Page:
As each generation matures, gets engaged, walks down the aisle and starts a family (or maybe does none of those things), what is known as "tradition" continually changes. As I have stated, I'm a personal fan of customizing your wedding any way you see fit. If that means a Star Wars wedding (hells yea!), getting engaged on a roller coaster, or secretly exchanging your vows on a boat or in a field before the actual ceremony (shout out to all my Office and HIMYM fans), so be it. But the other morning, I heard of a new practice among newlyweds that, for the first time, made me wonder if we're shying too far away with tradition, and begged the question--how far is too far?
I'm sure you've heard of the "Dollar Dance" (where you pay for a dance with the bride and groom at their reception) and Cash Bridal Showers (in which all you bring is checks or money vs. actual presents from her registry). Well, brace yourselves if either of these made you uncomfortable, because now, with a simple click of your mouse, you can go online to the bride and groom's registry, not to buy them kitchenware or a duvet cover, but to pay off their debt. That's right--to literally put cash towards any outstanding negative balance they have in their history. At Bill Pay Registry, newlyweds can register existing bills they have--student loans, credit cards, even phone bills (which are discouraged but not banned)--and have their wedding guests pay them off.
When I heard about this on the radio, the reactions were--unsurprisingly--as mixed as they were passionate. Some people, fresh out of college and newly engaged, thought it was a brilliant idea. What better way to walk down the aisle than debt-free and able to spend money without guilt towards building a new life? Others found the idea tacky and classless. One woman asked where people's pride has gone when everyone is putting their debt out for the world to see--and to ultimately pay off.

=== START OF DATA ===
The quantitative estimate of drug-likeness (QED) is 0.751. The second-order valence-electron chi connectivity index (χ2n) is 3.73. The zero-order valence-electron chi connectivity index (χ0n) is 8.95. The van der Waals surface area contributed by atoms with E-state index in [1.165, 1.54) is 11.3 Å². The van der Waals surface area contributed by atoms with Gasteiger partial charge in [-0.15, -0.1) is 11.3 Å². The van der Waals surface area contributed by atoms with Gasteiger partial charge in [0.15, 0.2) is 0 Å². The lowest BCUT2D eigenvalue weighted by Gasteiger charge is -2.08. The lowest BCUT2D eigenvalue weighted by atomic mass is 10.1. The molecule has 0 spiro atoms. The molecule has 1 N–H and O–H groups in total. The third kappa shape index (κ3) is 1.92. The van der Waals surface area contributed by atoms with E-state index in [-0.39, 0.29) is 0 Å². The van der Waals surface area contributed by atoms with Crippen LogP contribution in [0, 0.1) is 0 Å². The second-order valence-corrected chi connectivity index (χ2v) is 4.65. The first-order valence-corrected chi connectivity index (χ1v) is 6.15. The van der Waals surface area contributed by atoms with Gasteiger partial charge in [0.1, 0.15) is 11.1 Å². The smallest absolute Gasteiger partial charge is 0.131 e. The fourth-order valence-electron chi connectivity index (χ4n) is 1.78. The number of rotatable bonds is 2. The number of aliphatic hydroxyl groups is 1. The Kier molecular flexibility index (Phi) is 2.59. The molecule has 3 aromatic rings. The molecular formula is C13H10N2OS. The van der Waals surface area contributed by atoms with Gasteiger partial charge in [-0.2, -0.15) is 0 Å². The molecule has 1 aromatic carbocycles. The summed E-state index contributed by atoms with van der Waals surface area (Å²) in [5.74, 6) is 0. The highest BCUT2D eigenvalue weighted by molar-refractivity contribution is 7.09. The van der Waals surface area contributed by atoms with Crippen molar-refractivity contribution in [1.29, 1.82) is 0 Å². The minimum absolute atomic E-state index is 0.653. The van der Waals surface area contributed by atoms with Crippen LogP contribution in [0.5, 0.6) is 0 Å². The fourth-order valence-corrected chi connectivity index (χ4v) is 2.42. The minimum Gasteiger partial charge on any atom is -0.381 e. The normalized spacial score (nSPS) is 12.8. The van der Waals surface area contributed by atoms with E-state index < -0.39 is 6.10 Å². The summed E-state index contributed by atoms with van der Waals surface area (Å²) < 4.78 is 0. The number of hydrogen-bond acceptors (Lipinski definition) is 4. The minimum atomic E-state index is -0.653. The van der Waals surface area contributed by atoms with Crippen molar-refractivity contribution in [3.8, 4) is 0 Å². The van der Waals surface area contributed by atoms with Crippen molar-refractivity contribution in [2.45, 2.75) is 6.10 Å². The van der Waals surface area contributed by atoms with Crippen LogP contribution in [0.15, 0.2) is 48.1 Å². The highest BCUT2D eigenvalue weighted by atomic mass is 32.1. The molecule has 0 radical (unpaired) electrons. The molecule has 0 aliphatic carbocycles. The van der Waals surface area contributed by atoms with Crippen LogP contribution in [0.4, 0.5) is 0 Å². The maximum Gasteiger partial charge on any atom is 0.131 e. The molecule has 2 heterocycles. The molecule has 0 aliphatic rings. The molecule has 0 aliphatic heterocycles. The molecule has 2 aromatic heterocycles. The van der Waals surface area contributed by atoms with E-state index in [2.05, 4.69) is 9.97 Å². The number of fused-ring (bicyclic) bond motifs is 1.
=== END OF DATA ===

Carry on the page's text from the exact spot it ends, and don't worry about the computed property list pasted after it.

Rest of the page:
In my opinion, the verdict is still out. If I had a friend register on this site, I would support totally support them, but I am not sure I would ever choose to do this myself. Even though it would be fantastic to start my life as a wife debt-free, part of me hopes that I would take any existing debt into account when considering planning a wedding, and figure out how to plan for this on my own. Then again, sometimes there are unforeseen circumstances out of your control. And who knows--maybe someday down the line, this will become as commonplace as Crate and Barrel and Target.
What do you think? Would you ever do this? Do you think it's just another way to make weddings more realistic and helpful, or do you think it's embarassing? Do tell.